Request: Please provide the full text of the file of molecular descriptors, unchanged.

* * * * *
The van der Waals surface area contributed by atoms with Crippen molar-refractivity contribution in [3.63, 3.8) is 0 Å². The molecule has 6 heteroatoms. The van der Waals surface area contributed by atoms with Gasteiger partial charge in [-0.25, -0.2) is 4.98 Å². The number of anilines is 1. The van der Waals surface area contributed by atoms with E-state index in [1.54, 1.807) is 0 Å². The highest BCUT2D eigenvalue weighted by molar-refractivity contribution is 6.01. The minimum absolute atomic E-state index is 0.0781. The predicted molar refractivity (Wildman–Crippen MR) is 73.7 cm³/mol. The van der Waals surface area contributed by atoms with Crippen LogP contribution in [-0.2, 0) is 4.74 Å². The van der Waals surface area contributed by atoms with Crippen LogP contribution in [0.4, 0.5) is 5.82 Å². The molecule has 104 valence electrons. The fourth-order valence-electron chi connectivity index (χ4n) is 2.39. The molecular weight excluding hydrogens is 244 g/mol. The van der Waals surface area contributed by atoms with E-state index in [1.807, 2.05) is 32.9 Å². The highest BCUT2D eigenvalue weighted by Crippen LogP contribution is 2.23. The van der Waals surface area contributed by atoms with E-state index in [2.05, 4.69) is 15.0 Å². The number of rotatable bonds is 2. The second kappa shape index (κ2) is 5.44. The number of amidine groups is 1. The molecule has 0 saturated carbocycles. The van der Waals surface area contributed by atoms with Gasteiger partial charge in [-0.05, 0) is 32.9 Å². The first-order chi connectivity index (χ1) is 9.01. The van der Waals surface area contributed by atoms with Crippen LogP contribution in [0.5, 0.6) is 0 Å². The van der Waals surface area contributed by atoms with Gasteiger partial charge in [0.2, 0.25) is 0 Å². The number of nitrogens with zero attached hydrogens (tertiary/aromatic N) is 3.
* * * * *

The van der Waals surface area contributed by atoms with Crippen molar-refractivity contribution in [3.63, 3.8) is 0 Å². The molecule has 6 heteroatoms. The van der Waals surface area contributed by atoms with Gasteiger partial charge in [-0.25, -0.2) is 4.98 Å². The number of anilines is 1. The van der Waals surface area contributed by atoms with E-state index in [1.54, 1.807) is 0 Å². The highest BCUT2D eigenvalue weighted by molar-refractivity contribution is 6.01. The minimum absolute atomic E-state index is 0.0781. The predicted molar refractivity (Wildman–Crippen MR) is 73.7 cm³/mol. The van der Waals surface area contributed by atoms with Crippen LogP contribution in [-0.2, 0) is 4.74 Å². The van der Waals surface area contributed by atoms with Crippen LogP contribution in [0.4, 0.5) is 5.82 Å². The molecule has 104 valence electrons. The fourth-order valence-electron chi connectivity index (χ4n) is 2.39. The molecular weight excluding hydrogens is 244 g/mol. The van der Waals surface area contributed by atoms with E-state index in [1.807, 2.05) is 32.9 Å². The highest BCUT2D eigenvalue weighted by Crippen LogP contribution is 2.23. The van der Waals surface area contributed by atoms with E-state index in [2.05, 4.69) is 15.0 Å². The number of rotatable bonds is 2. The second kappa shape index (κ2) is 5.44. The number of amidine groups is 1. The molecule has 0 saturated carbocycles. The van der Waals surface area contributed by atoms with Gasteiger partial charge in [-0.05, 0) is 32.9 Å². The first-order chi connectivity index (χ1) is 9.01. The van der Waals surface area contributed by atoms with Crippen LogP contribution in [0.5, 0.6) is 0 Å². The van der Waals surface area contributed by atoms with Gasteiger partial charge in [0.2, 0.25) is 0 Å². The number of nitrogens with zero attached hydrogens (tertiary/aromatic N) is 3.